Cherubim: Golden Face Vermilion Wings

With the swirling clouds in place, I moved on to the central part of the icon of the Council of Archangel Michael and the red winged Cherub below. I’m going to zoom close up on what is quite a small face – about 2cm diameter.

For clarity, I’ve mentioned previously that on historic examples of this icon, there has been some fluidity in the colours, positions and naming of cherub(im)/seraphim/standing angels. If you google ‘The Synaxis of Archangel Michael‘ you will see some of these but for now, I’ll refer to the multi-winged angel here as Cherub.

Each phase of icon painting is a fresh start. I find it helpful to start with something simple and here I picked up by underpainting the hair of the standing angels in English Red Ochre pigment. I also used it for the Cherub’s hair even though this figure will be mostly painted in Vermilion.

I painted the wings in thin layers of Vermilion and Italian Gold ochre. This reflects the sphere of red-gold surrounding the Christ child. There are many yellow ochres – any of the brighter ones will work.

The clump of masking tape left sitting in the blank face is now going to be useful – for a reminder I wrote about this here. The layers of tape protect the gesso from the compass tip puncturing it and the tiny centre point is still there to locate the compass again. For the line around the gold halo, I mixed Titanium White egg tempera to a consistency of single cream – it’s worth testing the paint flow before you start.

Time to draw the white line around the halo

When the paint on the upper wings has fully dried out – at least overnight, set up a compass with a dip nip. Scribing lines around halos takes practice – do a few trial runs before you go for it! If the paint hasn’t fully dried, the white line will spread or bleed. If this happens, just remove the paint with a brush and do something else and revisit it a good bit later!

When the line is in place, you can remove the masking tape and go back to the drawing and transcribe the face ready for the underpainting.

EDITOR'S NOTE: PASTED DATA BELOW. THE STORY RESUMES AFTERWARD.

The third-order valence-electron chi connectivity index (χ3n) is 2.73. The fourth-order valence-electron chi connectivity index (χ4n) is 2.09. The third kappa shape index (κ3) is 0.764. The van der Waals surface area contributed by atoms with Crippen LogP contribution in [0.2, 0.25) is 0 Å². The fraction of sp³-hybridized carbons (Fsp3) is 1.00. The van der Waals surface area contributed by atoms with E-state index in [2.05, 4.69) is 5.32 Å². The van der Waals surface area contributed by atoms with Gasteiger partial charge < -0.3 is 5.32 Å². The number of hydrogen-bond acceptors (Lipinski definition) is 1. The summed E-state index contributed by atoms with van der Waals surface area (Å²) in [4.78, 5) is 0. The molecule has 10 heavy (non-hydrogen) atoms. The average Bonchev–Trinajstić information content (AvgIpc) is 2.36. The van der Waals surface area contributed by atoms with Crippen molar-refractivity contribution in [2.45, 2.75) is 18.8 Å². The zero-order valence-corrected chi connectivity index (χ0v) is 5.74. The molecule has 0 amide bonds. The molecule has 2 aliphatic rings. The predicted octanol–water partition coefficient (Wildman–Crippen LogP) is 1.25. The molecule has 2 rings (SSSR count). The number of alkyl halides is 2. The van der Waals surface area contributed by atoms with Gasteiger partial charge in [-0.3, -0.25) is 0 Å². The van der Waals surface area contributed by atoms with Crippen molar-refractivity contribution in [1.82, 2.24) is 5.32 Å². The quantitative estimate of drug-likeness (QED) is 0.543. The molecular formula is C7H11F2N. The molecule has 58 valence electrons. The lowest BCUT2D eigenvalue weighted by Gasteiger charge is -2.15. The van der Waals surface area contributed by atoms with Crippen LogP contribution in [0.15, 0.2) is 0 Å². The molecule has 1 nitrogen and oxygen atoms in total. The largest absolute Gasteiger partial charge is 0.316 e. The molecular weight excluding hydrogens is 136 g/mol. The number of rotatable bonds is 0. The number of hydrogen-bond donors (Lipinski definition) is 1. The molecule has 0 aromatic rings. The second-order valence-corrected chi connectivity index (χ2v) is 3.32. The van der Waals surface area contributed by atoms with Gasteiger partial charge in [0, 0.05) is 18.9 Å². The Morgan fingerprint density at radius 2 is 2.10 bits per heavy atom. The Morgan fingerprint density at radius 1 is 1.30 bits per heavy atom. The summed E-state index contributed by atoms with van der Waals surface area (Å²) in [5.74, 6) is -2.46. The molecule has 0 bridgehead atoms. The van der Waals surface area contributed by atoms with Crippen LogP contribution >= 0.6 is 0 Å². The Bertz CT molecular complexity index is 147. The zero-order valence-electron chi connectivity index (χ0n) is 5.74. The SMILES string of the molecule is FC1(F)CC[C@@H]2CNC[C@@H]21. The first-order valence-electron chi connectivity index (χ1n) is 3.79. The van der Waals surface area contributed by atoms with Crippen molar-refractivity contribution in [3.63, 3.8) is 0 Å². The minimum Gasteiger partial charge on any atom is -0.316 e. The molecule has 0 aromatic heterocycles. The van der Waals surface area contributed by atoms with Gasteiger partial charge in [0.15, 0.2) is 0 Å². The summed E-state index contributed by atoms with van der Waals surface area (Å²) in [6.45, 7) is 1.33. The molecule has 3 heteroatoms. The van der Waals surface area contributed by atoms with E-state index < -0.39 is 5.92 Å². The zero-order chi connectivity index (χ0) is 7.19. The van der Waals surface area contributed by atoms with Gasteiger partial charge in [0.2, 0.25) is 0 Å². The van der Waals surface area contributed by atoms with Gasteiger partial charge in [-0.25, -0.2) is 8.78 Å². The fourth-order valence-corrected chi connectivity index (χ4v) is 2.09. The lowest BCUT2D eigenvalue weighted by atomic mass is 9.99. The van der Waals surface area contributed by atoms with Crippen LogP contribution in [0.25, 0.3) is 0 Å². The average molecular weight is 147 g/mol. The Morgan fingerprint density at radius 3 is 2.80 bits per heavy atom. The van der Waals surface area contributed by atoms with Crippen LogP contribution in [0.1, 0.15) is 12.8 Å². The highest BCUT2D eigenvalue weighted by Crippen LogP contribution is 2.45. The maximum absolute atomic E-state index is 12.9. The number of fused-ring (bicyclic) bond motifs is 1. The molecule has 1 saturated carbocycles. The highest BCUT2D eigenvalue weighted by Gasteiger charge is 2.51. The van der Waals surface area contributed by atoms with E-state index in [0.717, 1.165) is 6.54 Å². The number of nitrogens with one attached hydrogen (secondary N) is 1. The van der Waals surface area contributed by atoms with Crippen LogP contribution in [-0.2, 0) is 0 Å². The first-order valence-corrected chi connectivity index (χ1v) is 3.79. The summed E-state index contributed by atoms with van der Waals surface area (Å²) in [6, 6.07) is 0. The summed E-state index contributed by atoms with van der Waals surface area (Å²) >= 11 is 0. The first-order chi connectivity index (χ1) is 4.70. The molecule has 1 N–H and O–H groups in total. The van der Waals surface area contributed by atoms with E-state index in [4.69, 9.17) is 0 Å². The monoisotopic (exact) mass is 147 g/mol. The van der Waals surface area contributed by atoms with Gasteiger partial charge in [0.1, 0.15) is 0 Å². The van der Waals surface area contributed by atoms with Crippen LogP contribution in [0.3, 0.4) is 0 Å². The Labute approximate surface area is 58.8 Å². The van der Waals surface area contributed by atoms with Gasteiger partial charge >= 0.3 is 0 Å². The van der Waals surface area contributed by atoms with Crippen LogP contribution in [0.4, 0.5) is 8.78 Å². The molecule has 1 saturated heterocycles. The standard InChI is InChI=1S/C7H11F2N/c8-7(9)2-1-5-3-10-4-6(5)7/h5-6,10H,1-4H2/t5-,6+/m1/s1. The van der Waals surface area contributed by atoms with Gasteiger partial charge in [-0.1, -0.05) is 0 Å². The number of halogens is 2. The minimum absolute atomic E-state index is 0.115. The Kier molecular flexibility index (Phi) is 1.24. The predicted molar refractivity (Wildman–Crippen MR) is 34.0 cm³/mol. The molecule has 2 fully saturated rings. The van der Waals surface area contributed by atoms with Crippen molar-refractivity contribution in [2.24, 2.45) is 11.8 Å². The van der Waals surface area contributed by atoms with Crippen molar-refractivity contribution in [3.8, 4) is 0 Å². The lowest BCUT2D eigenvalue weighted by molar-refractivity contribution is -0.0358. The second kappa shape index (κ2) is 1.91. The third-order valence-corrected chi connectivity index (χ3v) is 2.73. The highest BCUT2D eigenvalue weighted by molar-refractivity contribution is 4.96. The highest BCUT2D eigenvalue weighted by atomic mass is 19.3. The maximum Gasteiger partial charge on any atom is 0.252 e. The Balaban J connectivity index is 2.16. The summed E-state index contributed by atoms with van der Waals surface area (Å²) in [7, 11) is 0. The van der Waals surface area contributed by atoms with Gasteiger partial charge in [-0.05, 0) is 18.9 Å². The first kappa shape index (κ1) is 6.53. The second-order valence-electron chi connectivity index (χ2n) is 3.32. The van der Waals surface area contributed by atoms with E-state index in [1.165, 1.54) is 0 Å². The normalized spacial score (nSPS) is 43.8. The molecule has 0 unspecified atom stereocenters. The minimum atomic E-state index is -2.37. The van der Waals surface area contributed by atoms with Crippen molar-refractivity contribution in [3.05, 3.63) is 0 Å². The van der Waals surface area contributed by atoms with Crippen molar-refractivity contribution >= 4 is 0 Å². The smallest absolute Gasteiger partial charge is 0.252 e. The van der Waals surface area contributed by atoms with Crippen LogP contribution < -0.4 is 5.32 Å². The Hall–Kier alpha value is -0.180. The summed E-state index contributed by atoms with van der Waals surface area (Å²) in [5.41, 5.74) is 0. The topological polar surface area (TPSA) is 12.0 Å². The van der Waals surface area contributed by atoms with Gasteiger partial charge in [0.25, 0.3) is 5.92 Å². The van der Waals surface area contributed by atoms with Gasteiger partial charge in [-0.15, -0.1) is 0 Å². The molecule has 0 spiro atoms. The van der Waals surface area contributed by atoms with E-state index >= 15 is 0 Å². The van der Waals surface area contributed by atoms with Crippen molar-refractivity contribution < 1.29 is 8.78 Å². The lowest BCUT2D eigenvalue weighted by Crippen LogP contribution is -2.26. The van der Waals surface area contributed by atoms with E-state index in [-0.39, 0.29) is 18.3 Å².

Here’s my drawing of the Cherub.

Working with English Red Light pigment I under-painted the Cherub’s face. I’ve learnt over the years that although egg tempera dries fast, it isn’t that stable to work over for at least for 24 hours. It’s all too easy to apply a membrane/glaze over a finely painted face but then if I apply a little bit too much brushwork, the under-layer can move!

It helps to paint several other things at the same time – in this instance I had plenty of other angel faces to underpaint.

Underpainting of the face in English Red Light ochre

The rest of the faces are under-painted in a mix of Yellow Maimeri and a tiny dot of Ivory Black to make a soft green.

Here’s a little bit of work-in-progress with the rest of the icon.

I’ve used English red deep for the darkest parts of underpainting the Cherub’s face and hair. Every now and again, apply a thin glaze of clear egg mix.

Build up a strong face with deep shadows and bright light areas – then you are ready to apply the membrane layers.

Add a few clear egg glazes to bind the underpainting.

I used Italian yellow gold pigment in several thin glazes over both the face and hair.

Gradually add thin layers of highlights in white to the brow, eyelids, cheekbones, nose tips, lower lip and neck.

Finally, there are the highlights to the wings, the sides of the eyes, headband and a little light gold to highlight the curls.

I hope this has been a help or given you a nudge to pick up your brush.

Next up will be the standing angel faces

Thank you for reading

Ronnie 🙂

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